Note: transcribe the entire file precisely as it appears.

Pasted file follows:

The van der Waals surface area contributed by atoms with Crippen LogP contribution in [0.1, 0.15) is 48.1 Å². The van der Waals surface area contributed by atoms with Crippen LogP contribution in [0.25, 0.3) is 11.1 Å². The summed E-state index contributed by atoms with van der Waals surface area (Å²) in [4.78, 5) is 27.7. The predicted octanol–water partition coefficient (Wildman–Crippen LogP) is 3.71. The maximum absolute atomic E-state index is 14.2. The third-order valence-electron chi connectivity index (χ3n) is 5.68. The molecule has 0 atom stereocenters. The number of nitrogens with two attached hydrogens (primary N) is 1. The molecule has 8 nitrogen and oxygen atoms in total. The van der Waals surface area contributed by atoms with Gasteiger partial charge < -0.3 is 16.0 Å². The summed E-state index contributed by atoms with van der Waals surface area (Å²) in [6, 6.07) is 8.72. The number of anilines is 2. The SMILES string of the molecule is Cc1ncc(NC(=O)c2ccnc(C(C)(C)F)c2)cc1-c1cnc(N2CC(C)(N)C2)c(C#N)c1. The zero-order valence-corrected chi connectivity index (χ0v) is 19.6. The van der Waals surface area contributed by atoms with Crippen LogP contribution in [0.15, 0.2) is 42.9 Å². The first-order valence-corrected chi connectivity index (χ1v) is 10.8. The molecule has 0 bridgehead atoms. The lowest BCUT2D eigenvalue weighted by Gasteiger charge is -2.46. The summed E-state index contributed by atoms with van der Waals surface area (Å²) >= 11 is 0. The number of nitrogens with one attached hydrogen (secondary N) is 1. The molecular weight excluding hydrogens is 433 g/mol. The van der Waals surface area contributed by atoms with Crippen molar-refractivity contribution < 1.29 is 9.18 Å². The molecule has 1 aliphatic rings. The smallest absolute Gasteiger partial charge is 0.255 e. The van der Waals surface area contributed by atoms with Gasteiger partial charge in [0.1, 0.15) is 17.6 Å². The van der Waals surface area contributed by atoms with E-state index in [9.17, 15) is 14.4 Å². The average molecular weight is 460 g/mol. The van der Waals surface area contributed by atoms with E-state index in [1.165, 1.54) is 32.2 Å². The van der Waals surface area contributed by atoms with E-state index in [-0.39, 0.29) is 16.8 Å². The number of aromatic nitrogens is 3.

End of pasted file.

The van der Waals surface area contributed by atoms with Crippen LogP contribution in [0.1, 0.15) is 48.1 Å². The van der Waals surface area contributed by atoms with Crippen LogP contribution in [0.25, 0.3) is 11.1 Å². The summed E-state index contributed by atoms with van der Waals surface area (Å²) in [4.78, 5) is 27.7. The predicted octanol–water partition coefficient (Wildman–Crippen LogP) is 3.71. The maximum absolute atomic E-state index is 14.2. The third-order valence-electron chi connectivity index (χ3n) is 5.68. The molecule has 0 atom stereocenters. The number of nitrogens with two attached hydrogens (primary N) is 1. The molecule has 8 nitrogen and oxygen atoms in total. The van der Waals surface area contributed by atoms with Gasteiger partial charge < -0.3 is 16.0 Å². The summed E-state index contributed by atoms with van der Waals surface area (Å²) in [6, 6.07) is 8.72. The number of anilines is 2. The SMILES string of the molecule is Cc1ncc(NC(=O)c2ccnc(C(C)(C)F)c2)cc1-c1cnc(N2CC(C)(N)C2)c(C#N)c1. The zero-order valence-corrected chi connectivity index (χ0v) is 19.6. The van der Waals surface area contributed by atoms with Crippen LogP contribution in [0.15, 0.2) is 42.9 Å². The first-order valence-corrected chi connectivity index (χ1v) is 10.8. The molecule has 0 bridgehead atoms. The lowest BCUT2D eigenvalue weighted by Gasteiger charge is -2.46. The summed E-state index contributed by atoms with van der Waals surface area (Å²) >= 11 is 0. The number of nitrogens with one attached hydrogen (secondary N) is 1. The molecular weight excluding hydrogens is 433 g/mol. The van der Waals surface area contributed by atoms with Crippen molar-refractivity contribution < 1.29 is 9.18 Å². The molecule has 1 aliphatic rings. The smallest absolute Gasteiger partial charge is 0.255 e. The van der Waals surface area contributed by atoms with Gasteiger partial charge in [0.1, 0.15) is 17.6 Å². The van der Waals surface area contributed by atoms with E-state index in [9.17, 15) is 14.4 Å². The average molecular weight is 460 g/mol. The van der Waals surface area contributed by atoms with E-state index in [1.165, 1.54) is 32.2 Å². The van der Waals surface area contributed by atoms with E-state index in [-0.39, 0.29) is 16.8 Å². The number of aromatic nitrogens is 3.